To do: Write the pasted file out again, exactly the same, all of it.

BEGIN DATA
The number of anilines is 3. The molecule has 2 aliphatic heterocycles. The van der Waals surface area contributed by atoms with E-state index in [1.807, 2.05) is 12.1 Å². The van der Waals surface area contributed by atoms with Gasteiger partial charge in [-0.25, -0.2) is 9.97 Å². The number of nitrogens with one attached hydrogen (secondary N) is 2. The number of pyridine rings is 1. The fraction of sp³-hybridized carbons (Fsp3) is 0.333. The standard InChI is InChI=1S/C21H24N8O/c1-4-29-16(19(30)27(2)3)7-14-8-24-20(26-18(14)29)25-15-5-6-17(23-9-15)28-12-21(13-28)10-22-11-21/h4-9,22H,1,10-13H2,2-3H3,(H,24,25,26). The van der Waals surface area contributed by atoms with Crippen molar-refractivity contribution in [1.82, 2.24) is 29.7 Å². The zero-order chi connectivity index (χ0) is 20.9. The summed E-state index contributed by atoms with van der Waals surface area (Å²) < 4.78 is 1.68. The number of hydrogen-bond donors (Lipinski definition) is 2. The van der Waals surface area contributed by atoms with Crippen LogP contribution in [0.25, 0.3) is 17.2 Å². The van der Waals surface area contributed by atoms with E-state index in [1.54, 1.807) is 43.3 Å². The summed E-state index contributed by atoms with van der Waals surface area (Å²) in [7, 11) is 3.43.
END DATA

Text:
The number of anilines is 3. The molecule has 2 aliphatic heterocycles. The van der Waals surface area contributed by atoms with E-state index in [1.807, 2.05) is 12.1 Å². The van der Waals surface area contributed by atoms with Gasteiger partial charge in [-0.25, -0.2) is 9.97 Å². The number of nitrogens with one attached hydrogen (secondary N) is 2. The number of pyridine rings is 1. The fraction of sp³-hybridized carbons (Fsp3) is 0.333. The standard InChI is InChI=1S/C21H24N8O/c1-4-29-16(19(30)27(2)3)7-14-8-24-20(26-18(14)29)25-15-5-6-17(23-9-15)28-12-21(13-28)10-22-11-21/h4-9,22H,1,10-13H2,2-3H3,(H,24,25,26). The van der Waals surface area contributed by atoms with Crippen molar-refractivity contribution in [1.82, 2.24) is 29.7 Å². The zero-order chi connectivity index (χ0) is 20.9. The summed E-state index contributed by atoms with van der Waals surface area (Å²) < 4.78 is 1.68. The number of hydrogen-bond donors (Lipinski definition) is 2. The van der Waals surface area contributed by atoms with Crippen LogP contribution in [0.25, 0.3) is 17.2 Å². The van der Waals surface area contributed by atoms with E-state index in [1.54, 1.807) is 43.3 Å². The summed E-state index contributed by atoms with van der Waals surface area (Å²) in [7, 11) is 3.43.